The watch allows for two different types of alarms: a "sedentary" alert and a standard user-set time-specific alarm. Speaking on the former, the watch would look out for extended periods of little activity and alert you to get up and get moving. On the latter, you can set silent alarms where the watch will wake you up or notify you through vibration rather than using the audio-based alarm on your phone.
This is an Elephone claim which I haven't been able to test: you're apparently able to set it up so that it vibrates (after a user-set delay) when you get a phone call.
I've tried to make this work on Elephone's current flagship phone (i.e to ensure that there are no compatibility issues) but I can't make it happen. Even though it's enabled and all the permissions seem to be set right, it has never actually vibrated, flashed or given any sort of indication that I'm receiving a call.
One day after writing this I finally managed to make it work! I was sitting down and felt a soft vibration on my wrist, so I glanced over at my watch and, lo and behold, I was getting a call notification. I'm not exactly sure why it has only ever worked the one time, but I assume it might be due to a notification access clash with my Mi Band? Well, I hope so, anyway.
The battery life on the Elephone W2 is a double edged sword. It's double edged because the battery lasts for more than three months, but it can't be recharged: it comes with a screwdriver and two replacement coin batteries, and you have to physically replace the battery when it dies.
There are four flathead screws on the back of the watch case that needs to be taken out before replacing and recapping the watch, and in my experience, it was fairly difficult to do. Getting the rear plate back on fitting snug and sitting correctly resulted in accidentally scratching the back of the watch several times with the screwdriver.
Something like a series of hex keys would have been much more suitable for something like this, and would have made it significantly harder to scratch the device.
If I had to pick on one thing, it would be this. The companion app for the W2 tangos between ugly and hideous, and limbo's around unusable. Things don't scale right, various parts of the app are broken, navigating around the app is confusing (I've had this thing for a month or two now and I still don't know how to fully use the app). Syncing sometimes won't work, and when it does try to sync, it takes an excessively long time. All the data you'd want is there, and it's not too badly graphed, but it looks and feels like a clunky university student's project rather than that of an established electronics manufacturer. I'm hoping that this app will be updated with something slightly more elegant in the future.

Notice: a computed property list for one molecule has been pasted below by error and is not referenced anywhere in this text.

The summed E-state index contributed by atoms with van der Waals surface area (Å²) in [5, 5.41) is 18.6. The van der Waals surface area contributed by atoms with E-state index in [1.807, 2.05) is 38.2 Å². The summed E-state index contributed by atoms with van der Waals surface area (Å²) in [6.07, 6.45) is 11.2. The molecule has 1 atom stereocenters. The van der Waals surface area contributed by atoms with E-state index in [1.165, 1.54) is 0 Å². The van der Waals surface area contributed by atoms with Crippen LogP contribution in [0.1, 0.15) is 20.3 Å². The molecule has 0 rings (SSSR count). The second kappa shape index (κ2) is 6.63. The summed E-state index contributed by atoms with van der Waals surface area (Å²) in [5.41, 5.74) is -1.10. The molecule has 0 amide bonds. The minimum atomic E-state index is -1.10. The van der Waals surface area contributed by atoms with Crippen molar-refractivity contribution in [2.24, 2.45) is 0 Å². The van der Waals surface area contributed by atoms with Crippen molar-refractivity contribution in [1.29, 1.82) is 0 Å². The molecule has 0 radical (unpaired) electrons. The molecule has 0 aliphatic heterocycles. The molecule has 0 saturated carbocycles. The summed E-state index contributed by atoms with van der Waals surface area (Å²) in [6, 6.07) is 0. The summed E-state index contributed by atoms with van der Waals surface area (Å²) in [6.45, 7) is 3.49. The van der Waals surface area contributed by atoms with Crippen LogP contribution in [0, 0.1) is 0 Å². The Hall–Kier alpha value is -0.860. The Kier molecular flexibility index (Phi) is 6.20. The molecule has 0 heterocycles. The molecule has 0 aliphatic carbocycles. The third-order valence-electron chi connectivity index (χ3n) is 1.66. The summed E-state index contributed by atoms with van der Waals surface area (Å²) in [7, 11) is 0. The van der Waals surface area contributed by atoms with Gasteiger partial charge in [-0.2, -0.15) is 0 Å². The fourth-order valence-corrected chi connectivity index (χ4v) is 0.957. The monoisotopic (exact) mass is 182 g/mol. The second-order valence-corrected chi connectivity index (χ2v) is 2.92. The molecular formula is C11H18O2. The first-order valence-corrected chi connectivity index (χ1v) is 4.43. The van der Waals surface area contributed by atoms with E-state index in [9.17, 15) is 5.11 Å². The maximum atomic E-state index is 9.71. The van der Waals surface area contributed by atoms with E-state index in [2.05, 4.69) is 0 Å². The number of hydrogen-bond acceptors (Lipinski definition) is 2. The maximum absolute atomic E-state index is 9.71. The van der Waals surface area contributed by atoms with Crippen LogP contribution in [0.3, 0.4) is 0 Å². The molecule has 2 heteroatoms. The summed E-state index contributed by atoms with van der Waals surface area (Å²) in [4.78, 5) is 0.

One 'feature' in the app that I didn't mention in the 'Feature' list earlier is the ability to use the watch to take photos. Inside the companion app is an option called 'Camera' which opens up a built-in camera app, through which you can just press any button on the watch and it will take a photo. The catch is that it defaults to the rear-camera in pitch black, and the only way to get it to work is to change to the front-camera and take a photo. At this point the front-facing camera will be pitch black, and you change to the rear-camera and it would finally be working. If you were able to make sense of that, then it sounds nuts right? The nutty part is the >1 second lag between pressing the button on the watch to it actually taking the photo. Yeah.
The Elephone W2 has a few flaws but isn't a bad watch at all. It's Elephone's first watch (as far as I'm aware) and the concept of mixing quartz time keeping with 'smart' features is a little-explored area. That said, there are certain areas where you can't excuse the oversights, and those include the cheap quality of the band and the hideous companion app.
Google has done most of the work regarding app design on Android by writing an extremely detailed and cohesive instruction set for Material design, as well as supplying everything from templates through to icons and fonts through to Adobe color swatches. There are dozens upon dozens of tutorials, third-party packages, and hundreds of hours worth of video talking about design. There is no excuse for app design - not in 2016. So I'm not exactly sure why Elephone pressed on with their own design, ignoring the existing body of work out there, and ended up with what they have now.
I'm going to give it a 7/10, with the long battery life, price and physical design making up for a lot of the other shortfalls. If you're after a wearable in the form of a quartz watch, this is it. If not for anything other than the battery life.